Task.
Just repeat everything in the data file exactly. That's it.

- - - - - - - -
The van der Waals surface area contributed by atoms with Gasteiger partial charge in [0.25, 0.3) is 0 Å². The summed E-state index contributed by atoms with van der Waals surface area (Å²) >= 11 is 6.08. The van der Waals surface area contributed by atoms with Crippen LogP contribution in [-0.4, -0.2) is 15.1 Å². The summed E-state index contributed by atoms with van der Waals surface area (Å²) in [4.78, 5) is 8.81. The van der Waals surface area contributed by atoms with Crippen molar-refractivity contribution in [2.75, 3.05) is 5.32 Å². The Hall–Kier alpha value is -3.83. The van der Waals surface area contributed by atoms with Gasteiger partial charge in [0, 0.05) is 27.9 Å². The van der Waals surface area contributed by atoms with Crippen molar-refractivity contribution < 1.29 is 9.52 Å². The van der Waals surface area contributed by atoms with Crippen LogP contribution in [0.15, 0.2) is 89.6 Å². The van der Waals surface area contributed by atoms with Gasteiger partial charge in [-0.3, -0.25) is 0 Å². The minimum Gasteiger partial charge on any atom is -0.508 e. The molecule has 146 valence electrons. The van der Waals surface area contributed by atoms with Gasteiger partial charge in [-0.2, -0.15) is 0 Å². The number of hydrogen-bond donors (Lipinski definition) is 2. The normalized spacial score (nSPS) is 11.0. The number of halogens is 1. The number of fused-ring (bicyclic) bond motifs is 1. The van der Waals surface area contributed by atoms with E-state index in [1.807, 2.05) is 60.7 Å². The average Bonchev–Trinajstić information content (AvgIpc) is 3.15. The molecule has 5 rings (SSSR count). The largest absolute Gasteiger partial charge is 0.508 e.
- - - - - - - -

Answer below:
The van der Waals surface area contributed by atoms with Gasteiger partial charge in [0.25, 0.3) is 0 Å². The summed E-state index contributed by atoms with van der Waals surface area (Å²) >= 11 is 6.08. The van der Waals surface area contributed by atoms with Crippen LogP contribution in [-0.4, -0.2) is 15.1 Å². The summed E-state index contributed by atoms with van der Waals surface area (Å²) in [4.78, 5) is 8.81. The van der Waals surface area contributed by atoms with Crippen molar-refractivity contribution in [2.75, 3.05) is 5.32 Å². The Hall–Kier alpha value is -3.83. The van der Waals surface area contributed by atoms with Gasteiger partial charge in [0, 0.05) is 27.9 Å². The van der Waals surface area contributed by atoms with Crippen molar-refractivity contribution < 1.29 is 9.52 Å². The van der Waals surface area contributed by atoms with Crippen LogP contribution in [0.15, 0.2) is 89.6 Å². The van der Waals surface area contributed by atoms with Gasteiger partial charge in [-0.3, -0.25) is 0 Å². The minimum Gasteiger partial charge on any atom is -0.508 e. The molecule has 146 valence electrons. The van der Waals surface area contributed by atoms with Gasteiger partial charge in [-0.2, -0.15) is 0 Å². The number of hydrogen-bond donors (Lipinski definition) is 2. The normalized spacial score (nSPS) is 11.0. The number of halogens is 1. The number of fused-ring (bicyclic) bond motifs is 1. The van der Waals surface area contributed by atoms with E-state index in [1.807, 2.05) is 60.7 Å². The average Bonchev–Trinajstić information content (AvgIpc) is 3.15. The molecule has 5 rings (SSSR count). The largest absolute Gasteiger partial charge is 0.508 e.